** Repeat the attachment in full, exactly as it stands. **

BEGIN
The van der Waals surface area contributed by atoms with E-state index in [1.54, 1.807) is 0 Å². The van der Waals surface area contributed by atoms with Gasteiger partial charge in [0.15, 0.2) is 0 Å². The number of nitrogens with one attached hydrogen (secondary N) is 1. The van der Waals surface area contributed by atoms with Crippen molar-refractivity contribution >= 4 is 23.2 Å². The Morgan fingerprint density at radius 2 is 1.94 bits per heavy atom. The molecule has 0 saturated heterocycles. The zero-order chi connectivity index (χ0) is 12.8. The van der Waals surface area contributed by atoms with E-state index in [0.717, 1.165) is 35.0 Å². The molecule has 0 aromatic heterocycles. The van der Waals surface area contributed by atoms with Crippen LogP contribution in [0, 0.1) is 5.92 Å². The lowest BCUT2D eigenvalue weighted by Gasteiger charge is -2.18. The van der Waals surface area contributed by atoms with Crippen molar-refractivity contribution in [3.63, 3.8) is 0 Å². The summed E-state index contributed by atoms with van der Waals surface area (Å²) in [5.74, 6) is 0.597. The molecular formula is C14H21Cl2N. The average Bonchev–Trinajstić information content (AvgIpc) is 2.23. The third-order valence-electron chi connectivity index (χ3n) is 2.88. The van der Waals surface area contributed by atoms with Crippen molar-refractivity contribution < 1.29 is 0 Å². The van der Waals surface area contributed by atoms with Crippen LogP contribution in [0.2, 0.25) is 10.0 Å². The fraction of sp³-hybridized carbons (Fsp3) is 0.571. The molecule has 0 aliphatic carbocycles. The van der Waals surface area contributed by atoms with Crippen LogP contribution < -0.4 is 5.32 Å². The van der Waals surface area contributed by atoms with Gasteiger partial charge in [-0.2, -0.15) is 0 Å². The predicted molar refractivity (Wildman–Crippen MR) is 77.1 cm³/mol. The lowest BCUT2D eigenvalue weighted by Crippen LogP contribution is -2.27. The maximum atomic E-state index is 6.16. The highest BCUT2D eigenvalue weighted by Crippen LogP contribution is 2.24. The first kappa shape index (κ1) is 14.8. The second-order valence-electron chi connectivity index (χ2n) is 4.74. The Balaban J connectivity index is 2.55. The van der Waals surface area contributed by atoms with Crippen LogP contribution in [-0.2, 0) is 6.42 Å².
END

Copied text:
The van der Waals surface area contributed by atoms with E-state index in [1.54, 1.807) is 0 Å². The van der Waals surface area contributed by atoms with Gasteiger partial charge in [0.15, 0.2) is 0 Å². The number of nitrogens with one attached hydrogen (secondary N) is 1. The van der Waals surface area contributed by atoms with Crippen molar-refractivity contribution >= 4 is 23.2 Å². The Morgan fingerprint density at radius 2 is 1.94 bits per heavy atom. The molecule has 0 saturated heterocycles. The zero-order chi connectivity index (χ0) is 12.8. The van der Waals surface area contributed by atoms with E-state index in [0.717, 1.165) is 35.0 Å². The molecule has 0 aromatic heterocycles. The van der Waals surface area contributed by atoms with Crippen LogP contribution in [0, 0.1) is 5.92 Å². The lowest BCUT2D eigenvalue weighted by Gasteiger charge is -2.18. The van der Waals surface area contributed by atoms with Crippen molar-refractivity contribution in [3.63, 3.8) is 0 Å². The summed E-state index contributed by atoms with van der Waals surface area (Å²) in [5.74, 6) is 0.597. The molecular formula is C14H21Cl2N. The average Bonchev–Trinajstić information content (AvgIpc) is 2.23. The third-order valence-electron chi connectivity index (χ3n) is 2.88. The van der Waals surface area contributed by atoms with Crippen molar-refractivity contribution < 1.29 is 0 Å². The van der Waals surface area contributed by atoms with Crippen LogP contribution in [0.2, 0.25) is 10.0 Å². The fraction of sp³-hybridized carbons (Fsp3) is 0.571. The molecule has 0 aliphatic carbocycles. The van der Waals surface area contributed by atoms with Crippen LogP contribution < -0.4 is 5.32 Å². The van der Waals surface area contributed by atoms with Gasteiger partial charge in [-0.2, -0.15) is 0 Å². The predicted molar refractivity (Wildman–Crippen MR) is 77.1 cm³/mol. The lowest BCUT2D eigenvalue weighted by Crippen LogP contribution is -2.27. The maximum atomic E-state index is 6.16. The highest BCUT2D eigenvalue weighted by Crippen LogP contribution is 2.24. The first kappa shape index (κ1) is 14.8. The second-order valence-electron chi connectivity index (χ2n) is 4.74. The Balaban J connectivity index is 2.55. The van der Waals surface area contributed by atoms with Crippen LogP contribution in [-0.2, 0) is 6.42 Å².